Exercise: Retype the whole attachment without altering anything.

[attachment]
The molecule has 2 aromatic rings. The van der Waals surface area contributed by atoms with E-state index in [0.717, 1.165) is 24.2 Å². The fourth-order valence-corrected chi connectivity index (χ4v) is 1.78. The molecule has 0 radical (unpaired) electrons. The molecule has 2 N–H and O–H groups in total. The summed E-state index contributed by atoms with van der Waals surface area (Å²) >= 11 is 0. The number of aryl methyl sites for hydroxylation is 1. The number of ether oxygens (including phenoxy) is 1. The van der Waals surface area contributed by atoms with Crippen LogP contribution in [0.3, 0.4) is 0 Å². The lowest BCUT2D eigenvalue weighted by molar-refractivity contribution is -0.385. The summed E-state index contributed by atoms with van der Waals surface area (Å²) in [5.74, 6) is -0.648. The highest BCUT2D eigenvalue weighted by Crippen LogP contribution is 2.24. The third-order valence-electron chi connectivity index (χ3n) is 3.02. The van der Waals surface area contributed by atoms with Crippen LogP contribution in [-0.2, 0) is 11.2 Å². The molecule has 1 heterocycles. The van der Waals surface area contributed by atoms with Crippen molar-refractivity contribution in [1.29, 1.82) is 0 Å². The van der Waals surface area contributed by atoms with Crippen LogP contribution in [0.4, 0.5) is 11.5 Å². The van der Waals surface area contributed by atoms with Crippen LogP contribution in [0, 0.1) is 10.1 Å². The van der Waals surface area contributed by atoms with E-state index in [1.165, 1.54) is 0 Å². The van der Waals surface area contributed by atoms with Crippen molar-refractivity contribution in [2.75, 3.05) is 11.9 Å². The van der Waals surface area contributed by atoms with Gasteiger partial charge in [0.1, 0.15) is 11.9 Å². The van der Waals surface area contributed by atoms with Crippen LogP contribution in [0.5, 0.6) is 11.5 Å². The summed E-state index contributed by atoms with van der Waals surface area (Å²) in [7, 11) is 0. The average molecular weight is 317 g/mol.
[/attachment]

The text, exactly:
The molecule has 2 aromatic rings. The van der Waals surface area contributed by atoms with E-state index in [0.717, 1.165) is 24.2 Å². The fourth-order valence-corrected chi connectivity index (χ4v) is 1.78. The molecule has 0 radical (unpaired) electrons. The molecule has 2 N–H and O–H groups in total. The summed E-state index contributed by atoms with van der Waals surface area (Å²) >= 11 is 0. The number of aryl methyl sites for hydroxylation is 1. The number of ether oxygens (including phenoxy) is 1. The van der Waals surface area contributed by atoms with Crippen LogP contribution in [0.3, 0.4) is 0 Å². The lowest BCUT2D eigenvalue weighted by molar-refractivity contribution is -0.385. The summed E-state index contributed by atoms with van der Waals surface area (Å²) in [5.74, 6) is -0.648. The highest BCUT2D eigenvalue weighted by Crippen LogP contribution is 2.24. The third-order valence-electron chi connectivity index (χ3n) is 3.02. The van der Waals surface area contributed by atoms with Crippen LogP contribution in [-0.2, 0) is 11.2 Å². The molecule has 1 heterocycles. The van der Waals surface area contributed by atoms with Crippen molar-refractivity contribution in [1.29, 1.82) is 0 Å². The van der Waals surface area contributed by atoms with Crippen LogP contribution in [0.4, 0.5) is 11.5 Å². The van der Waals surface area contributed by atoms with Crippen LogP contribution in [0, 0.1) is 10.1 Å². The van der Waals surface area contributed by atoms with E-state index in [1.165, 1.54) is 0 Å². The van der Waals surface area contributed by atoms with Crippen molar-refractivity contribution in [2.75, 3.05) is 11.9 Å². The van der Waals surface area contributed by atoms with Gasteiger partial charge in [0.1, 0.15) is 11.9 Å². The van der Waals surface area contributed by atoms with Crippen LogP contribution in [0.5, 0.6) is 11.5 Å². The summed E-state index contributed by atoms with van der Waals surface area (Å²) in [7, 11) is 0. The average molecular weight is 317 g/mol.